Tyson, a 3-month-old French bulldog, regrew his jaw after losing a majority of his lower left mandible due to cancer. Just look at this guy. Credit: Cornell University
Coming in hot on February 3 with a photo of a cute French bully who did an amazing trick with his jawbone. Good boy! (Click!) Happy Saturday. Here’s a roundup that includes news about additive printing of neurons, evidence that microbes like stuff, and the shifting temperature differential between day and night.
A study in Frontiers in Veterinary Science titled “Good Boy Grows New Jawbone,” then impressively retitled “Spontaneous mandibular body regeneration following unilateral subtotal mandibulectomy in a 3-month-old French bulldog,” documents a cute puppy’s spontaneous regrowth of his lower left mandible after surgical removal due to cancer.
The dog’s owners originally presented Tyson to Cornell’s Dentistry and Oral Surgery Service to correct his cleft palate when the vets detected cancer. Though mandibular removal is a severe treatment, they determined that because Tyson showed no evidence of metastasis, he had the possibility of leading a full life.
Surprisingly, in the ensuing weeks, Tyson spontaneously regenerated his lower left jawbone, though the new bone has no teeth and is missing other features. The vets attribute the regeneration partially to the amount of periosteum preserved during surgery; the tissue contains blood vessels and nerves that support the growth of the original mandible. I have a gigantic hound puppy, and I’m trying and failing to imagine containing abundant puppy energy in an E-collar over an extended period of months while he Deadpools his face back together.
Researchers at the University of Wisconsin-Madison have developed the first 3D-printed brain tissue, presumably in a re-enactment of the “Westworld” opening credits. The 3D-printed tissue is functionally identical to natural brain tissue, and the accomplishment could have applications in neuroscience and stem cell biology.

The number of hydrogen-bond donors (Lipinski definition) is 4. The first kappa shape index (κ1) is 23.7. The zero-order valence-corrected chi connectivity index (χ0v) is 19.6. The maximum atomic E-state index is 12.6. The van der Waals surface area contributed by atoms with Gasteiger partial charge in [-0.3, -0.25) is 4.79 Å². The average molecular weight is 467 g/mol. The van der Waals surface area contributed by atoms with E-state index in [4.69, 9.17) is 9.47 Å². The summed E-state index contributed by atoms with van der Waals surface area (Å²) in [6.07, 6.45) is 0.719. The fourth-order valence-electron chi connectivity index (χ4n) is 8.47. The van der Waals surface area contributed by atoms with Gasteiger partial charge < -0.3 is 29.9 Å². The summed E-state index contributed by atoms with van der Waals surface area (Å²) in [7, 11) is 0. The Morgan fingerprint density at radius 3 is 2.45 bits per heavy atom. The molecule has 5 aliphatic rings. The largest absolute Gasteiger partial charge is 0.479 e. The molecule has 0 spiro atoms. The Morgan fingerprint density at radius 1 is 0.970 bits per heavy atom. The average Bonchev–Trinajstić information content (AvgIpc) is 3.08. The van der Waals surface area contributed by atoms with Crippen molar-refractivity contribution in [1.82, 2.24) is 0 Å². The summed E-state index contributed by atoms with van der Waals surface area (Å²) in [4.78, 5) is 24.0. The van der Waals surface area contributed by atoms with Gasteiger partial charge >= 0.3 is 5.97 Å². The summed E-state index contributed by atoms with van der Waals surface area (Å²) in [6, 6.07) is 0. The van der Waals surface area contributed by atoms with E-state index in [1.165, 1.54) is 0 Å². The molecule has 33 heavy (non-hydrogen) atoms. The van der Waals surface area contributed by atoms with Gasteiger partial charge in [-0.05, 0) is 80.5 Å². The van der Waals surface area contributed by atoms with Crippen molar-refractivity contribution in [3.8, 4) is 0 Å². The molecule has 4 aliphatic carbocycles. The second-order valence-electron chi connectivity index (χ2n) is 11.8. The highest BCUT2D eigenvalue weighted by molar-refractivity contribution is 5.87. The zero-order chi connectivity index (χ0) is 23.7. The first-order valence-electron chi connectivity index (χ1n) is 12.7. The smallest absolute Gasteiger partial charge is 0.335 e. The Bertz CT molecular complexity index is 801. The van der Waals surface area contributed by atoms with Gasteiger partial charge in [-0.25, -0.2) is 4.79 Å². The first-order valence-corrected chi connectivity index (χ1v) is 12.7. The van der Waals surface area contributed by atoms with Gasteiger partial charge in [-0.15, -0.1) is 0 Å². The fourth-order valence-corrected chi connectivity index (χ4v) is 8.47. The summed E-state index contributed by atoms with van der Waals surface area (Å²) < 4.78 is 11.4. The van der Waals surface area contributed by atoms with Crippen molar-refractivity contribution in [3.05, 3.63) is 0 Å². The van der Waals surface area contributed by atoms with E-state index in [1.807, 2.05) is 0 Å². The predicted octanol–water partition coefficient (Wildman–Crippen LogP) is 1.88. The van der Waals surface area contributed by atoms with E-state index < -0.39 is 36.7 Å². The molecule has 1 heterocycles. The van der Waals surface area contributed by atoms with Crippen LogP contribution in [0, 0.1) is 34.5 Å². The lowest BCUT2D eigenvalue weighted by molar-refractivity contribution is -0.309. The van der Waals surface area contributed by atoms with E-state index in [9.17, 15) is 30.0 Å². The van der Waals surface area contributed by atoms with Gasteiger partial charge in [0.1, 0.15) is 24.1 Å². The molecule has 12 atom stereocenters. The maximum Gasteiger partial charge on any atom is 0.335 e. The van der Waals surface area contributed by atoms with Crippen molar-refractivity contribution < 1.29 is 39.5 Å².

Traditionally, 3D printing stacks layers of substrate vertically, which inhibited previous attempts by other research groups. In this project, the layers were printed horizontally using a softer bio-ink gel than previous efforts. In a nutrient growth medium, individual neurons were able to grow into each other and communicate via signals, interact with neurotransmitters and form networks.
Unlike existing techniques used to produce brain organoids used for brain research, this technique offers precision and control. Additionally, it does not require specialized equipment or methods and can therefore be adopted immediately by other research labs.
If you’ve ever felt an irresistible attraction to large, complex polysaccharides, check yourself for cilia—you might be a marine bacterium. Using technology developed to advance environmental remediation, researchers at ETH Zurich report that bacteria can recognize small food molecules and swim toward large, complex polymers.
Previously, researchers had believed that bacteria were blind to polymers and attracted to diffusible substances like sugar. They used a microfluidic chip containing small chambers to determine that marine bacteria follow the concentration gradient of a phytoplankton-derived polymer called laminarin.